likely to question authority flatter and
    decentralized organization structures, smaller
    ratio of supervisors

Power Distance
12
Hofstedes Cultural Dimensions
  • Extent to which people feel threatened by
    ambiguous situations and have created beliefs and
    institutions that try to avoid such situations
  • High uncertainty avoidance countries people have
    high need for security, strong belief in expert
    knowledge organizations more structured and rule
    based, less risk taking
  • Low uncertainty avoidance countries people more
    willing to accept risks associated with the
    unknown less structured organizations with fewer
    written rules, more risk taking, higher employee
    turnover, more ambitious employees

Power Distance
Uncertainty Avoidance
13
Hofstedes Cultural Dimensions
  • Individualism
  • Tendency of people to look after themselves and
    their immediate family only
  • In countries high in individualism there tends to
    be greater support for individual initiative,
    promotions based on market value
  • Collectivism
  • Tendency of people to belong to groups or
    collectives and to look after each other in
    exchange for loyalty
  • In countries high in collectivism individual
    initiative is often questioned, promotions based
    on seniority

Power Distance
Uncertainty Avoidance
Individualism/Collectivism
14
Hofstedes Cultural Dimensions
  • Masculinity
  • Cultures in which the dominant social values are
    success, money and things
  • In countries high in masculinity emphasis is on
    earnings, recognition, advancement, challenge,
    and wealth high job stress.
  • Femininity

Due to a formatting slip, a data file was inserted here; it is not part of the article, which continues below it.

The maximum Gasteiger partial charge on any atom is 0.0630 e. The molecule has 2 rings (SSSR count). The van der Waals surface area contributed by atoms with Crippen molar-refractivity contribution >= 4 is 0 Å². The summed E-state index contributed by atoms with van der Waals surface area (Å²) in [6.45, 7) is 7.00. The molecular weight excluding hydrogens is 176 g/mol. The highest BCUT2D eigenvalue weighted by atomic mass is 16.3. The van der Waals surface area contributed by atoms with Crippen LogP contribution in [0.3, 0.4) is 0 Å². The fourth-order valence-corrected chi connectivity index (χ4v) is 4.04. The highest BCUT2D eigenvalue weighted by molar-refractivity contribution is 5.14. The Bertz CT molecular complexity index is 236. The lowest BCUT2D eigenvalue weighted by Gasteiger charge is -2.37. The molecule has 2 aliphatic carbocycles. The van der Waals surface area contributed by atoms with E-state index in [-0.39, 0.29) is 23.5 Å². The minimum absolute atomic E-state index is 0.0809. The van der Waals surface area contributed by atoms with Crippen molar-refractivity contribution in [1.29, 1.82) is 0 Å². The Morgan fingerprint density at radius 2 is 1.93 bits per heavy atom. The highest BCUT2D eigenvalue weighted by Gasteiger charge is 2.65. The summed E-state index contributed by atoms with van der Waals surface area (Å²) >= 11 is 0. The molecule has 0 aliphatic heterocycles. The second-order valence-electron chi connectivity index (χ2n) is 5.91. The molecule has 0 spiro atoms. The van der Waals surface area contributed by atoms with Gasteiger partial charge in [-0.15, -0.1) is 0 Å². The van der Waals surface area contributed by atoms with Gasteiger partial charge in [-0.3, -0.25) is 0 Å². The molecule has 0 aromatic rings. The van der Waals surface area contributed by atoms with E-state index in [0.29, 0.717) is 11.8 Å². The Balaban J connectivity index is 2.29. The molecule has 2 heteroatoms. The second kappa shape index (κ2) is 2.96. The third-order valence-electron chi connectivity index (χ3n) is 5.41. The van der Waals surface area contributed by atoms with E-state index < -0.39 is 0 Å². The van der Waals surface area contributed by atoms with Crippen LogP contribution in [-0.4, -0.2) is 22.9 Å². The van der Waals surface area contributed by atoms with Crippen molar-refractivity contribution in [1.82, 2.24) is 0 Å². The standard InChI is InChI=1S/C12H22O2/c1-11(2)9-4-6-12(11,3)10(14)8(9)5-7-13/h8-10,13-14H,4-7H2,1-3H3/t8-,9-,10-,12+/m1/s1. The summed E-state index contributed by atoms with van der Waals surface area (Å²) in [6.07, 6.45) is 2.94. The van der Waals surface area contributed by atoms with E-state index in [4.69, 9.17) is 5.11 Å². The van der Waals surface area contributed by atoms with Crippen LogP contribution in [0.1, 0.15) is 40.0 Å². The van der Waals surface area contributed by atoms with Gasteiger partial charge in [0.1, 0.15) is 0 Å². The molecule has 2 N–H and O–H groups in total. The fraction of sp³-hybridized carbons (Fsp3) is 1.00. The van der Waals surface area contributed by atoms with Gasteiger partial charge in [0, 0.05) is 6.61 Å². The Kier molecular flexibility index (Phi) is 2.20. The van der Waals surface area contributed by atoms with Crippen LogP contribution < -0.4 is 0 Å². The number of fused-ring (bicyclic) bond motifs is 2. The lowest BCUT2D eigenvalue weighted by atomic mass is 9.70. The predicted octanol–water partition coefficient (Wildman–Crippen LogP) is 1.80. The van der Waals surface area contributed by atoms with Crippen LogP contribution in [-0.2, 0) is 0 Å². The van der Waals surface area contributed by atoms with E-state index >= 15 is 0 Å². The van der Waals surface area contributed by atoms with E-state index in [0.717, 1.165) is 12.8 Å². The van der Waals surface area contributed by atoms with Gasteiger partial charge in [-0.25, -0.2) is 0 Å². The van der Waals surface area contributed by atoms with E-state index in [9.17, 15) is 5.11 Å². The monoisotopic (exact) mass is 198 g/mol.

• Cultures in which the dominate social values are
    caring for others and the quality of life
  • In countries high in femininity emphasis on
    cooperation, friendly atmosphere, employment
    security, group decision making olow stress and
    more employee freedom.

Power Distance
Uncertainty Avoidance
Individualism/Collectivism
Masculinity/ Femininity
15
Trompenaars Cultural Dimensions
Time
  • Sequential approach
  • People do only one activity at a time, keep
    appointments strictly, prefer to follow plans as
    laid out (United States)
  • Synchronous approach
  • People tend to multi-task, view appointments as
    approximate, schedules are seen as subordinate to
    relationships (France, and Mexico)
  • Present oriented/future oriented
  • Future is more important (U.S., Italy, and
    Germany
  • Present is more important (Venezuela, Indonesia,
    and Spain
  • All three time periods equally important (France
    and Belgium)

16
Trompenaars Cultural Dimensions
The Environment
  • Inner-directed people believe in controlling
    outcomes
  • Includes U.S., Switzerland, Australia, Belgium,
    Indonesia, Hong Kong, Greece, Singapore, and
    Japan
  • Outer-directed people believe on letting things
    take their own course
  • Includes China and many other Asian countries

17
Brain Function and Culture
Absolute tasks involved judging whether lines
shown in a sequence of figures were the same
length, regardless of the size of surrounding
squares. Relative tasks involved judging whether
the lines were in the same proportion to the
squares, regardless of their absolute size.
Source Cathryn M. Delude, Culture influences
brain Function, MIT imaging shows, MIT News,
January 11, 2008 (Massachusetts Institute of
Technology)
18
Synthesis of Country Clusters
Adapted from Figure 48 A Synthesis of Country
Clusters
19
World Civilizations (Huntington)
20
Culture and Management
  • Centralized vs. decentralized decision making
  • Safety vs. risk
  • Individual vs. group rewards
  • Informal vs. formal procedures
  • High vs. low organizational loyalty
  • Cooperation vs. competition
  • Short-term vs. long-term horizons
  • Stability vs. innovation

21
Assignment for Wednesday
  • Review the exercise on page 123, A Jumping-Off
    Place
  • Put yourself in the position of an international
    consultant or manager
  • What differences would you anticipate between
    Spain and the US?
  • How might lessons learned in Spain need to be
    adapted for operations in Italy?
  • How would France differ from both, and from the
    U.S.?